Living in New York, it’s easy to forget that the ocean is right on our doorsteps. This isn’t Miami with its beaches or Venice with its canals or New Orleans with its history of storms and floods. New York has always been a supremely self-involved city—this famous magazine cover pretty much sums it up—and though Manhattan is an island, it’s one that has its eyes turned inward, not out toward the water that rings it.
Hurricane Sandy ended that illusion last year. The storm surge flooded tunnels, subway lines and apartment buildings; swamped power lines and transformers caused a blackout over much of Manhattan that lasted for days. Altogether Sandy cost the city of New York some $19 billion in public and private losses, nearly all of it due to the water. Sandy wasn’t even that powerful a storm, its winds barely ranking as a category 1 when it made landfall along the East Coast last October. What it had was something any New Yorker who’s hunted for apartments could appreciate—location, location, location—hitting the biggest city in America and flooding it with all that forgotten coastal water.
For coastal cities like New York, Hurricane Sandy was a coming attraction for what is likely to be a very wet and destructive future. According to leaked drafts of the forthcoming new report from the Intergovernmental Panel on Climate Change (IPCC), scientists believe that sea level could rise by more than three feet by the end of the century is carbon emissions keep growing at a runaway pace. And a new study published in the journal Nature Climate Change laid out the enormous flood losses that major coastal cities could face in the future. Average global flood losses could rise from approximately $6 billion per year in 2005 to $60 to $63 billion per year by 2050, thanks to population and economic growth along the coasts and the multiplying effect of climate change-driven sea level rise. As Robert Nicholls, a professor of coastal engineering at the University of Southampton in Britain and a co-author of the study, put it in a statement: “There is a pressing need to start planning how to manage flood risk now.”
The Nature Climate Change study looked at both present and projected future flood losses in the 136 largest coastal cities in the world, looking at their financial risks both in absolute terms—taking into account protections like sea walls and dikes—and as a percentage of the city’s GDP. The cities ranked as most at risk today range from Guangzhou in southern China to Mumbai in India to, yes, New York City. What those cities tend to have in common is high wealth and population levels and relatively little flooding protection. (By contrast, Dutch cities like Amsterdam or Rotterdam—which are extremely flood-prone geographically—aren’t found on the list because the Netherlands government has invested heavily in coastal protection.) Three American cities—Miami, New York and New Orleans—are responsible for 31% of the total losses across the 136 cities surveyed in 2005. When it comes to losses as a percentage of total city GDP—which gives the very richest cities like New York an advantage—Guangzhou, New Orleans and Guayaquil in Ecuador are most at risk.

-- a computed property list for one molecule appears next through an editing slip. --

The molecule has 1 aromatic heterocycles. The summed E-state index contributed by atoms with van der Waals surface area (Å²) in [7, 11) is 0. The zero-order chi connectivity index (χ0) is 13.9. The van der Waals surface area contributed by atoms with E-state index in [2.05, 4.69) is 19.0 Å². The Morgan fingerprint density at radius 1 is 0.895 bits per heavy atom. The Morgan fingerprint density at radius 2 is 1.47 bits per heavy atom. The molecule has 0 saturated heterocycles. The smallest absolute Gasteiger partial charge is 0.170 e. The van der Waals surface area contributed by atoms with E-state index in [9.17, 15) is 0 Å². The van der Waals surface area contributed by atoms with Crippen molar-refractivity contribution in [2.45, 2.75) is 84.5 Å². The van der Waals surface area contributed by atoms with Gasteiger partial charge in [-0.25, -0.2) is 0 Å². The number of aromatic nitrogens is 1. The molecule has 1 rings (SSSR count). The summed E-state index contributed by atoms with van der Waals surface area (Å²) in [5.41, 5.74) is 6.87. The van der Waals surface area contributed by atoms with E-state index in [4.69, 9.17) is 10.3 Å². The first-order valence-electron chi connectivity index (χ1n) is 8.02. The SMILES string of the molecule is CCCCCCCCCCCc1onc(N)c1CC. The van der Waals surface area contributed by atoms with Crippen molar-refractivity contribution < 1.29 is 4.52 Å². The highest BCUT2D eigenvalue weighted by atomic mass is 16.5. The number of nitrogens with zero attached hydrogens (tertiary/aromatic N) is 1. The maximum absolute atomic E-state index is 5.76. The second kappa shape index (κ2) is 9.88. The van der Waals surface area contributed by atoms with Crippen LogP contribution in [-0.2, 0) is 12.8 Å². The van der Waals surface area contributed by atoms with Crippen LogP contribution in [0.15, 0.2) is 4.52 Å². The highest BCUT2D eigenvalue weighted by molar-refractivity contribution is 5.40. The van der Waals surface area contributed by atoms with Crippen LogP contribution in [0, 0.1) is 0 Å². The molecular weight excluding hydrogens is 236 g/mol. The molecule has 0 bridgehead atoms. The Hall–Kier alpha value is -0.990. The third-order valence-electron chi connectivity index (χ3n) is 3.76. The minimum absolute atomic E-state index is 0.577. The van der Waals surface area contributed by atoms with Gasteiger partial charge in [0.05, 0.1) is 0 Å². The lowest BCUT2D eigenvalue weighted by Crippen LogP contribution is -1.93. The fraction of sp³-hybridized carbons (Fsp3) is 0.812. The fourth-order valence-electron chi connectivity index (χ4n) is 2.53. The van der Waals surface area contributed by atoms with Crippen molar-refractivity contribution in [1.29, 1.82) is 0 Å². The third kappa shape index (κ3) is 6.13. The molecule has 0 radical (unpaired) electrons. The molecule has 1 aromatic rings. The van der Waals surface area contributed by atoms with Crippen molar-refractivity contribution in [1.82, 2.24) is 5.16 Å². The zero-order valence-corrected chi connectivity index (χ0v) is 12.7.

The situation changes a bit in 2050. The study assumed that climate change will lead sea levels to rise 0.65 to 1.3 ft. by 2050, with some cities facing additional sea level rise because of local subsidence—literally, the earth sinking. Developing cities like Guangzhou, Mumbai and Shenzhen face the biggest risks, though Miami and New York rank highest among cities in developed nations. If no improvements are made in flood defenses, the study estimates that the world could be facing as much as $1 trillion or more per year in losses. Now, that number is the worst of the worst case, assuming that cities do absolutely nothing to protect themselves from sea level rise, suffer major floods and then pay to immediately rebuild everything they lost. But even assuming improvements in coastal defenses, potential losses will increase significantly, thanks to the risk of bigger floods and more immediately, a huge increase in the number of people and the value of property along the coasts.
That second bit is important. It’s vital for governments to gain a better understanding of flooding risks from global warming—and sea level rises of the sort apparently projected by the IPCC will endanger major world cities. But the most immediate threat is the sheer increase in people—and their property—put in harm’s way in coastal cities. In the U.S. 87 million people now live along the coast, up from 47 million people in 1960, and globally six of the world’s 10 largest cities are on the coast. Of the $60 to $63 billion in flood risk the Nature Climate Change study estimates the world’s cities will face by 2050, $52 billion is due to economic and population growth—the rest is due to sea level rise and land use change.
That doesn’t mean that climate change-amplified floods and storms don’t present a danger to coastal cities—or that we don’t need to worry about reducing carbon emissions. But the numbers don’t lie—the single biggest increase in the risk from flooding comes from putting people and property in places where floods have always been likely to happen. As Sandy showed, coastal cities are at risk from major flooding right now if a storm should hit at the wrong place at the wrong time. It’s location, location, location—which is why it’s so important to spend money now to improve coastal defenses. We don’t have to wait for climate change to come.